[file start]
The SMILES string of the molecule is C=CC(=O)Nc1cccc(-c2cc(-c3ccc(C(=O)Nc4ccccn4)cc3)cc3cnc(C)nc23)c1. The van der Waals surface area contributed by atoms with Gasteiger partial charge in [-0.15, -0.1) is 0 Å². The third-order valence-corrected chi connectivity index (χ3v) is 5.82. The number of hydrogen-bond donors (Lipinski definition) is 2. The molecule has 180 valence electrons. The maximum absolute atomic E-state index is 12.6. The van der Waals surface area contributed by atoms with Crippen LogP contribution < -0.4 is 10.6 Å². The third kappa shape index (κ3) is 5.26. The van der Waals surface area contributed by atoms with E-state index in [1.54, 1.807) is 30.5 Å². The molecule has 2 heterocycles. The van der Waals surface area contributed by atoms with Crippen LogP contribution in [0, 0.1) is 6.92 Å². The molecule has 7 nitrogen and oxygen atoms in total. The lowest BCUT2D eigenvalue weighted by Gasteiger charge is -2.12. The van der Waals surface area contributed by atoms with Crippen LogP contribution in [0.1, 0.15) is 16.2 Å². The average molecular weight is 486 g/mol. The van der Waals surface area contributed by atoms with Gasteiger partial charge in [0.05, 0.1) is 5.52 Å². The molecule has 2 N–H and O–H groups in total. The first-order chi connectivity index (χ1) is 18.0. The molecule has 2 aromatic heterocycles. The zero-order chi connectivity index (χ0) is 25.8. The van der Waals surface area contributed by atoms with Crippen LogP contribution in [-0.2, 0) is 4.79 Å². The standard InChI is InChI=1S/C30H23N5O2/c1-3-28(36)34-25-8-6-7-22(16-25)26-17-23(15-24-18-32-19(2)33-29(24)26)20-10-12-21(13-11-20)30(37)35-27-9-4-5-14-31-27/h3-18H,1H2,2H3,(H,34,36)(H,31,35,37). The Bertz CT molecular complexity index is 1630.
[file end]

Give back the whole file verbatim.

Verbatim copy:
The SMILES string of the molecule is C=CC(=O)Nc1cccc(-c2cc(-c3ccc(C(=O)Nc4ccccn4)cc3)cc3cnc(C)nc23)c1. The van der Waals surface area contributed by atoms with Gasteiger partial charge in [-0.15, -0.1) is 0 Å². The third-order valence-corrected chi connectivity index (χ3v) is 5.82. The number of hydrogen-bond donors (Lipinski definition) is 2. The molecule has 180 valence electrons. The maximum absolute atomic E-state index is 12.6. The van der Waals surface area contributed by atoms with Crippen LogP contribution < -0.4 is 10.6 Å². The third kappa shape index (κ3) is 5.26. The van der Waals surface area contributed by atoms with E-state index in [1.54, 1.807) is 30.5 Å². The molecule has 2 heterocycles. The van der Waals surface area contributed by atoms with Crippen LogP contribution in [0, 0.1) is 6.92 Å². The molecule has 7 nitrogen and oxygen atoms in total. The lowest BCUT2D eigenvalue weighted by Gasteiger charge is -2.12. The van der Waals surface area contributed by atoms with Crippen LogP contribution in [0.1, 0.15) is 16.2 Å². The average molecular weight is 486 g/mol. The van der Waals surface area contributed by atoms with Gasteiger partial charge in [0.05, 0.1) is 5.52 Å². The molecule has 2 N–H and O–H groups in total. The first-order chi connectivity index (χ1) is 18.0. The molecule has 2 aromatic heterocycles. The zero-order chi connectivity index (χ0) is 25.8. The van der Waals surface area contributed by atoms with Crippen LogP contribution in [-0.2, 0) is 4.79 Å². The standard InChI is InChI=1S/C30H23N5O2/c1-3-28(36)34-25-8-6-7-22(16-25)26-17-23(15-24-18-32-19(2)33-29(24)26)20-10-12-21(13-11-20)30(37)35-27-9-4-5-14-31-27/h3-18H,1H2,2H3,(H,34,36)(H,31,35,37). The Bertz CT molecular complexity index is 1630.